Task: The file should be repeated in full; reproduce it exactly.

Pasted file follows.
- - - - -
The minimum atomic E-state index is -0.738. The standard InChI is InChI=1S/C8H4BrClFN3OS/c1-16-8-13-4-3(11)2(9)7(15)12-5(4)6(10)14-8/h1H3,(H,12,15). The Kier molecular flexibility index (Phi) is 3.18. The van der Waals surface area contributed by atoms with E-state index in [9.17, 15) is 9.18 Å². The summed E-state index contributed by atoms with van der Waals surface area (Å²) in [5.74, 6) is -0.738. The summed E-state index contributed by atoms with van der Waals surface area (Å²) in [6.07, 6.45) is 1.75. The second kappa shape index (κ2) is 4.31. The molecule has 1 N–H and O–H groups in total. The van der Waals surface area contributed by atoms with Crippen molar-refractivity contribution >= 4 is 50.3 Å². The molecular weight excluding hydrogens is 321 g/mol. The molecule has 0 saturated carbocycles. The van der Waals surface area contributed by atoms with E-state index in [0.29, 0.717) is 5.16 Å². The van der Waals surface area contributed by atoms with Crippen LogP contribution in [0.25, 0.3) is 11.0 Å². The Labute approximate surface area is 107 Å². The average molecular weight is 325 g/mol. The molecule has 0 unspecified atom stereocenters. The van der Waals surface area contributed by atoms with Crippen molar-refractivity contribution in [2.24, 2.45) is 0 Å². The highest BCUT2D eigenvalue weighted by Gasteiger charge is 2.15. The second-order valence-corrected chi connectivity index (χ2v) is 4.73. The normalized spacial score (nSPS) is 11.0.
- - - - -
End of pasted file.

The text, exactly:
The minimum atomic E-state index is -0.738. The standard InChI is InChI=1S/C8H4BrClFN3OS/c1-16-8-13-4-3(11)2(9)7(15)12-5(4)6(10)14-8/h1H3,(H,12,15). The Kier molecular flexibility index (Phi) is 3.18. The van der Waals surface area contributed by atoms with E-state index in [9.17, 15) is 9.18 Å². The summed E-state index contributed by atoms with van der Waals surface area (Å²) in [5.74, 6) is -0.738. The summed E-state index contributed by atoms with van der Waals surface area (Å²) in [6.07, 6.45) is 1.75. The second kappa shape index (κ2) is 4.31. The molecule has 1 N–H and O–H groups in total. The van der Waals surface area contributed by atoms with Crippen molar-refractivity contribution >= 4 is 50.3 Å². The molecular weight excluding hydrogens is 321 g/mol. The molecule has 0 saturated carbocycles. The van der Waals surface area contributed by atoms with E-state index in [0.29, 0.717) is 5.16 Å². The van der Waals surface area contributed by atoms with Crippen LogP contribution in [0.25, 0.3) is 11.0 Å². The Labute approximate surface area is 107 Å². The average molecular weight is 325 g/mol. The molecule has 0 unspecified atom stereocenters. The van der Waals surface area contributed by atoms with Crippen molar-refractivity contribution in [2.24, 2.45) is 0 Å². The highest BCUT2D eigenvalue weighted by Gasteiger charge is 2.15. The second-order valence-corrected chi connectivity index (χ2v) is 4.73. The normalized spacial score (nSPS) is 11.0.